On May 8, 2009, Dolly Parton gave the University of Tennessee, Knoxville graduating class a commencement speech to remember. The country icon's address mixed self-deprecating humor, anecdotes from her own life and inspirational encouragement.

"Do not confuse dreams with wishes," she said at one point to the 12,000-strong crowd. "There is a difference. Dreams are where you visualize yourself being successful at what’s important to you to accomplish. Dreams build convictions because you work hard to pay the price to make sure that they come true. Wishes are hoping good things will happen to you, but there's no fire in your gut that causes you to put everything forth to overcome all the obstacles.

"So you have to dream more," Parton added, "and never, ever, ever blame somebody else if it doesn’t happen."

At another point, Parton recalled starting the Dollywood Foundation, and detailed how the organization's mission came together: "In the end, what we came up with was pretty simple, straightforward and a wish for all kids: We wanted them to dream more, learn more, care more, and be more," she explained. "Now, when I was thinking about what I should say to you today, those four simple things just kept coming back to me."

From there, Parton interspersed memories from her own life that embody those four points — such as the time she learned the entire script for the movie 9 to 5, and how she started her career in Nashville working with Porter Wagoner.

"We were one of the most popular duets ever in country music, but I wanted to try new things," Parton said of the latter. "I wanted to write more songs, different music, and sing and try different things. Porter didn’t want that — and neither did a whole lot of the so-called conventional wisdom. I knew that even if I fell flat on my face, at least that I would know that I tried, and that I would learn something from all that."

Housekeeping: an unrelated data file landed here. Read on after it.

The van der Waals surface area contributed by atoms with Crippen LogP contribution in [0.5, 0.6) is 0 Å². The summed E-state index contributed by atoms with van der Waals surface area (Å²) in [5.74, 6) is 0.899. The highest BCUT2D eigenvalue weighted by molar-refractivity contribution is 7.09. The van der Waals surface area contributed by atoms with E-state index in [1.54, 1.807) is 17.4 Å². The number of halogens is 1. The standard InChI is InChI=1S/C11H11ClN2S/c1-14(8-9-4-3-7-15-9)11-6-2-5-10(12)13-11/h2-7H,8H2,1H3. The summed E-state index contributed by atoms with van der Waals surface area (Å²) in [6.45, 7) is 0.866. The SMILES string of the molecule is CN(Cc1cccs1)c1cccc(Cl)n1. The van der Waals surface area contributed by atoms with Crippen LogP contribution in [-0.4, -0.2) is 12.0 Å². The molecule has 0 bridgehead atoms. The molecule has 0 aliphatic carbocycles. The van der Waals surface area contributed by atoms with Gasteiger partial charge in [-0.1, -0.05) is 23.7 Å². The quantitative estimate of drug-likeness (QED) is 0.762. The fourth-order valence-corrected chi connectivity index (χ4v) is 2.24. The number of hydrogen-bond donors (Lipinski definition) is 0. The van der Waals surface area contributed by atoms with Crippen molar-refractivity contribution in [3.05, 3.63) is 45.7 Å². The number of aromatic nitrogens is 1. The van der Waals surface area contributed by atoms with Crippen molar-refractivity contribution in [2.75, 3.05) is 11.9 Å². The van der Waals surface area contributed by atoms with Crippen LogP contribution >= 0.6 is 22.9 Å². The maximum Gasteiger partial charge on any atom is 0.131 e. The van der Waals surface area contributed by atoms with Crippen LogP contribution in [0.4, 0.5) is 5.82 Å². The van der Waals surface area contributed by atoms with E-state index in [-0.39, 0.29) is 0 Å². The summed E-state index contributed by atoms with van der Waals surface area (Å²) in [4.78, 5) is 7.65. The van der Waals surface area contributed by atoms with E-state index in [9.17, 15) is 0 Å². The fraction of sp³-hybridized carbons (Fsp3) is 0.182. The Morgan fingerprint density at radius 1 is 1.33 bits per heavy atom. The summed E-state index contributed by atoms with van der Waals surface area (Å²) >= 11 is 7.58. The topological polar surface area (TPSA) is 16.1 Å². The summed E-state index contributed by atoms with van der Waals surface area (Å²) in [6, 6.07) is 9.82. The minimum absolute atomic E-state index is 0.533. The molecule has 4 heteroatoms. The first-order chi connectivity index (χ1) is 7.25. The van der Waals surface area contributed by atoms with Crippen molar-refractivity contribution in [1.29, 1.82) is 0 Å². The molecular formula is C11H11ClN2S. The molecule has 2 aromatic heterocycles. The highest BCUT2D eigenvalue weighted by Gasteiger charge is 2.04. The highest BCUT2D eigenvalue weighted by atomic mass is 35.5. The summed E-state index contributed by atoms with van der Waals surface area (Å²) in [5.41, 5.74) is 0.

After giving her speech, Parton received an even bigger honor: an honorary doctorate of humane and musical letters. According to a press release, it was only the second honorary degree ever given out by the school. (The first was awarded to former U.S. Senator Howard H. Baker Jr. in 2005.) She was introduced by then-Tennessee Gov. Phil Bredesen, who had some kind words of his own to share about Parton.

“It’s true that Dolly is blessed with natural talent and the great ability to tell stories through song,” he said. “But there is another part of the equation of her success: smarts, perseverance and a serious commitment to putting in the hours.”

To cap off the special night, Parton also performed two songs: “Rocky Top” — dubbed the "unofficial fight song" of the school in a release — and “Try.”

Parton's speech made waves well beyond graduation day. The video became a viral sensation on the then-new platform YouTube. Parton also adopted her speech into a book, Dream More: Celebrate the Dreamer in You, with proceeds benefiting her Imagination Library.

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